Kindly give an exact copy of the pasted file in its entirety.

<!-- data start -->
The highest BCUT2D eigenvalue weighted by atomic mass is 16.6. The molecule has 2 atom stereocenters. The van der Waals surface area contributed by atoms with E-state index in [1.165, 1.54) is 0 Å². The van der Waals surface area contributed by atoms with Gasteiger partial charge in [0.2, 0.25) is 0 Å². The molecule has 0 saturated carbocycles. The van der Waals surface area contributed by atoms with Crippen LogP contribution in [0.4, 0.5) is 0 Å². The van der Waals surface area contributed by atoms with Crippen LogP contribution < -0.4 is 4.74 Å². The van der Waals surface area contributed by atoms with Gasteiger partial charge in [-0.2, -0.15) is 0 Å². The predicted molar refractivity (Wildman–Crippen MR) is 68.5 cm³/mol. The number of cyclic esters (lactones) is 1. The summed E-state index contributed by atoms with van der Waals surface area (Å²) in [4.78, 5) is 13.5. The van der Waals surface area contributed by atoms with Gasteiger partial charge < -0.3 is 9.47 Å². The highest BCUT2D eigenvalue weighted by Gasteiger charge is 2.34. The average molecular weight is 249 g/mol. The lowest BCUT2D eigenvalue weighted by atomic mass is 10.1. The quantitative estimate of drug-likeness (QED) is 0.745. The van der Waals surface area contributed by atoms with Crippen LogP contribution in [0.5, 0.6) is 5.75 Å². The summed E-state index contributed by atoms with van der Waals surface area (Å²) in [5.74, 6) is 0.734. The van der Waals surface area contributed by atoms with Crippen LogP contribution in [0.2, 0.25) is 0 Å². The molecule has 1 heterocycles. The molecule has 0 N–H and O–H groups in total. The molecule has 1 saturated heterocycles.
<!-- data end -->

The highest BCUT2D eigenvalue weighted by atomic mass is 16.6. The molecule has 2 atom stereocenters. The van der Waals surface area contributed by atoms with E-state index in [1.165, 1.54) is 0 Å². The van der Waals surface area contributed by atoms with Gasteiger partial charge in [0.2, 0.25) is 0 Å². The molecule has 0 saturated carbocycles. The van der Waals surface area contributed by atoms with Crippen LogP contribution in [0.4, 0.5) is 0 Å². The van der Waals surface area contributed by atoms with Crippen LogP contribution < -0.4 is 4.74 Å². The van der Waals surface area contributed by atoms with Gasteiger partial charge in [-0.2, -0.15) is 0 Å². The predicted molar refractivity (Wildman–Crippen MR) is 68.5 cm³/mol. The number of cyclic esters (lactones) is 1. The summed E-state index contributed by atoms with van der Waals surface area (Å²) in [4.78, 5) is 13.5. The van der Waals surface area contributed by atoms with Gasteiger partial charge < -0.3 is 9.47 Å². The highest BCUT2D eigenvalue weighted by Gasteiger charge is 2.34. The average molecular weight is 249 g/mol. The lowest BCUT2D eigenvalue weighted by atomic mass is 10.1. The quantitative estimate of drug-likeness (QED) is 0.745. The van der Waals surface area contributed by atoms with Crippen LogP contribution in [0.5, 0.6) is 5.75 Å². The summed E-state index contributed by atoms with van der Waals surface area (Å²) in [5.74, 6) is 0.734. The van der Waals surface area contributed by atoms with Crippen LogP contribution in [0.2, 0.25) is 0 Å². The molecule has 1 heterocycles. The molecule has 0 N–H and O–H groups in total. The molecule has 1 saturated heterocycles.